Though it’s just steps away from The Loop itself, South Loop has managed to maintain a calm generally reserved for the city’s less-central hoods. It’s also the top spot in the city to view gigantic beasts: South Loop is home to famed Shedd Aquarium and The Field Museum (you know, the one with giant dinosaur skeleton). This urban nabe may be peaceful, but it’s also hip. Columbia College and School of the Art Institute populate the area with new artists, and the nabe's real estate is largely made up of cool warehouse to loft conversions. South Loop shares a similar mood with close by Near South Side.
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South Loop Articles and Reviews
Lofted and Luxurious
While many assume that the Loop is all business, the South Loop is quickly on the rise as one of the more desirable nabes to set up shop (and home) in Chicago. As the years have gone by, more and more people have begun to inhabit this quieter section of downtown, thanks to loft apartments and a polished industrial feel.
Aside from developers, Columbia College and SAIC have also aided in the influx of residents in the form of art students of all mediums. Surprisingly more mellow than neighboring areas to the north and west, South Loop hosts a variety of cultural attractions such as the Museum of Contemporary Photography, Museum Campus (Field Museum, Shedd Aquarium, Adler Planetarium) and variety of great eats. The nabe is still expanding and saturating the area it already inhabits, but this is definitely a nice urban alternative to noisier and more populated areas.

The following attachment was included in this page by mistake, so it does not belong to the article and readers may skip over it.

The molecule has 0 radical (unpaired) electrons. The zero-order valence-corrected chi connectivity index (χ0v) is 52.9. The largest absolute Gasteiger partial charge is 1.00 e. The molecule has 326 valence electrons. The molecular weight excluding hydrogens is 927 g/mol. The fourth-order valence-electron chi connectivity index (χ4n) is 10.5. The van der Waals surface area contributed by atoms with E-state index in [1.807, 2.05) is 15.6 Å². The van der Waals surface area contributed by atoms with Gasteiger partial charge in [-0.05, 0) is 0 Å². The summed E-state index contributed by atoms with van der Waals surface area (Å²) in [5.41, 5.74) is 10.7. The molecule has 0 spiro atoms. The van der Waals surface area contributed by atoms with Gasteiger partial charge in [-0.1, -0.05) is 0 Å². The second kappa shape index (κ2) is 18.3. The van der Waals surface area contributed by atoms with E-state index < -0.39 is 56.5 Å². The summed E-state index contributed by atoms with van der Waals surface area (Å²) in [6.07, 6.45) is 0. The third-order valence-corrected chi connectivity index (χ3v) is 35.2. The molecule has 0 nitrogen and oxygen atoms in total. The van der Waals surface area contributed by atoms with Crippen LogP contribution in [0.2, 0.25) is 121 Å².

The South loop boasts a markedly different character from its famous big brother. It’s eerily quiet and post-industrial. The color scheme is red. Tucked here and there are cute restaurants and shops that cater to Columbia college’s student body. It’s close to the center of the city to the north and Chinatown to the south, and its charm can grow on you, even though some parts can appear to be quite sketch.
South Loop is one of the most enjoyable places for young people in Chicago, made possible by its Art Institute for culture and Northerly Island Park for exercise and clean air. As the other commenter mentioned, developers have gone a bit loopy (PUN!) with high-rise condos and luxury living. This same process is the all-too-common end game of gentrification that forces out most of the charm a nabe becomes famous for. For a good example of where South Loop is headed, simply take a look at Williamsburg in Brooklyn.
Shhh South Loop!
This Chicago nabe on-the-rise seemed to have gained its popularity (i.e. a bunch of people moved in) because of the highly desirable quiet/close to The Loop juxtaposition. The very popularity that made South Loop the awesome spot it is today may actually be hindering the neighborhood though. So many people love this spot that recently, it’s become quite alive with cranes and construction workers, significantly bumping up the volume.
That being said, South Loop truly is an awesome place to live—anyone that has the money to invest in a place should definitely go for it. Once the construction dies down, it’s the perfect nabe to feel like a true city slicker while still being able to snatch some sleep at night.